Column: Dad sure knew how to weave a story

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From the Eclectic Mind of Roger VanHaren

Roger VanHaren

If you had known my dad, you’d know that he was a good storyteller. He loved to talk about things that happened when he was younger, and he had a real flair for language despite his not having gone to school beyond the eighth grade. He had a nice feel for narration and a good sense of humor.

So in early 2000, I asked Dad to sit down and write some of his stories so that our kids would have some of the oral tradition of our family to look at. I thought it was important to preserve them. So, for a while, he was pretty diligent about sending me some handwritten stories, even though he said he “didn’t know how to write,” insisting that he didn’t know about “spelling and punctuation and all that.”

I have carefully saved, in their original forms, the 15 or so manuscripts he sent me and also typed and stored them in my iMac’s memory. The handwritten items are really cool to have because my kids haven’t seen any of my dad’s writing – he’s not a big letter-writer. In the play, “Safe at Home,” there’s a line which Emma, the mom, says about a recipe from her mother: “It’s in her words, and I want to hang onto them.” That’s how I feel about Dad’s stories.

Well, anyway, after about those first 15 or so entries, Dad professed to have a sort of writer’s block and stopped sending them. I can relate to that. I know how it is to sit down to write and there’s no idea there. But with me, it usually takes only a glance into my ubiquitous pocket notebook (where I keep germs of ideas), and then off I go. Sometimes, all it takes is a little time away and then I can get back to it. So I was hoping that Dad would consent to start writing again, but it never happened. Whenever I’ve written in this column about the “olden days,” I’ve always gotten a lot of response. (Maybe that says something about the age of my readers!) So today I’ve decided to share one of Dad’s stories with you, OK? Here it is:

“The life of a farmer was not an easy one. Cows had to be milked and fed. Fields had to be tilled. Rocks and weeds had to be removed. Crops had to be planted, cultivated and harvested, and all the daily chores always had to be done. But one of the great things about those days was the way people always helped each other. For threshing and silo-filling especially, I helped 15 neighbors and they helped us. Whenever we needed a hand, no matter what, someone was always there to help out. It was hard, dusty and dirty work, sometimes hot and sometimes cold, but the camaraderie and the friendships that developed in those days would be hard to match nowadays. Neighbors weren’t just people who lived next door; they were true ‘fellow men,’ willing to help out in any way they could.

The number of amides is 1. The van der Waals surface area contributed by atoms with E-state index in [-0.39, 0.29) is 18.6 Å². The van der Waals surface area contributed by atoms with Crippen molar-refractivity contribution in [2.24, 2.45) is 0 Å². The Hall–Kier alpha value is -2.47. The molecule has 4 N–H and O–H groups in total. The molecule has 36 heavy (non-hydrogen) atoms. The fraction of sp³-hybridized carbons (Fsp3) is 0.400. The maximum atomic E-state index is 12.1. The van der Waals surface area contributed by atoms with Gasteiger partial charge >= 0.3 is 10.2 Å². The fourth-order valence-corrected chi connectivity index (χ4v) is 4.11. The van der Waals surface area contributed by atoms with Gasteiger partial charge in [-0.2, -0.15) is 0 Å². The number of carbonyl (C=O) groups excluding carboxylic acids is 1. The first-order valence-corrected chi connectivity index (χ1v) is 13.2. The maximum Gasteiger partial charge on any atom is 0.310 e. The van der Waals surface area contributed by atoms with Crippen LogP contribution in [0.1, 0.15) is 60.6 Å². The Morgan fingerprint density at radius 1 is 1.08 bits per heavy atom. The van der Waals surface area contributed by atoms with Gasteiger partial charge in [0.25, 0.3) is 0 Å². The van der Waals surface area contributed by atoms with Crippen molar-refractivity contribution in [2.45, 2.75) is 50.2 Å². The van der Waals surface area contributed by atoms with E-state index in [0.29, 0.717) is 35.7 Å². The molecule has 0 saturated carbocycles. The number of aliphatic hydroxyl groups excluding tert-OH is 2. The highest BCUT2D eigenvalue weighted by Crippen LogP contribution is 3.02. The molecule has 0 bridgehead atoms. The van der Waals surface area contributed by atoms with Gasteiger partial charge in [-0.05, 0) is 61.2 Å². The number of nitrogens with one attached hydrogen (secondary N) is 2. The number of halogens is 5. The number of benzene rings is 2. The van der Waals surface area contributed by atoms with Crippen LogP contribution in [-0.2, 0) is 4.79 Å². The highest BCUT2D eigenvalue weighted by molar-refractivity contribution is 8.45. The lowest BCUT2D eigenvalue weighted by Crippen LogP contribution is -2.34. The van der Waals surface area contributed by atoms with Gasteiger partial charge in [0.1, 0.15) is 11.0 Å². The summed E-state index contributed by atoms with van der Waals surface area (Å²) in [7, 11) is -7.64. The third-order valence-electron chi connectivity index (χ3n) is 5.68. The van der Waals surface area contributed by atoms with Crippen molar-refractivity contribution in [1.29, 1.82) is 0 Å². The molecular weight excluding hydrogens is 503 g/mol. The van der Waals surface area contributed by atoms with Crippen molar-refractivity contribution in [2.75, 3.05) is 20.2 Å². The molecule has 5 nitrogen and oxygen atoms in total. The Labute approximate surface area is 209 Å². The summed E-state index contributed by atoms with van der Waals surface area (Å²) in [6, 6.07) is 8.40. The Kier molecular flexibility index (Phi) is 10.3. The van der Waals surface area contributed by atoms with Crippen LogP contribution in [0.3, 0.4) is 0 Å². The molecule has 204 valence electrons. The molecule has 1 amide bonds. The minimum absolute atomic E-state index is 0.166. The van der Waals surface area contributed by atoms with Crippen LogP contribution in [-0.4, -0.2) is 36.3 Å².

“I remember one time, on a cold, frosty morning, several of us were doing some butchering at our place. (In those days, we butchered our own animals for meat and, as always, we’d help each other out — trading labor and cuts of meat.) Bob Renel, a naturally funny friend who lived up the road a little ways, came speeding down the road lickety-split, way too fast for conditions, on his way to help out. And just as he got to Greg Konitzer’s driveway across the road from our place, he let up on the gas very quickly and his radiator blew up, covering his windshield with water, which promptly froze up, and he couldn’t see where he was going. Later, he said, ‘Chet, when I saw your mailbox go by me on the wrong side, I decided I’d better turn in!’

“Bob was a funny guy. He was always doing something crazy. He was a real daredevil; he drove too fast, he took too many chances, but he was fun to have around and would go out his way to help anybody. One time, he was on his way to help my brother-in-law George with something because a horse had stepped on George’s ankle and he couldn’t get around. And, as usual, Bob was driving too fast. In the back seat of his car, he had my 16-pound maul, which he had borrowed for driving fence posts. He slammed on the brakes to turn in to George’s driveway, but missed it and went slamming into the ditch. The car stood straight up on the front end, and that maul came flying forward and hit Bob in the back of the head.

“I was in George’s barn helping with his chores and saw it happen and ran out there. By the time I got there, Bob was staggering around like he was drunk.

“‘Are you OK?’ I asked him.

“He answered, ‘Yeah, but you better check your maul!’

“I did, and I said, ‘It’s all right.’

“After I pulled him out of the ditch, he went on. The next day, I saw him and asked, ‘How are you?’

“‘I’m fine,’ he said, ‘But I don’t know which lump to put my hat on!’”

Thanks, Dad. You’re now a published author!

Can you see why I wanted Dad to write more stories? I grew up in the days of people helping people, and I remember those days of going from farm to farm to help with harvesting crops, and all the good times we had. I have very vivid memories of long, tall, skinny Bob Renel with his boots and cowboy hat and all the crazy stuff he’d do. Unfortunately, Dad never got around to writing more stories, but I surely treasure the ones I have.

Contact Roger VanHaren at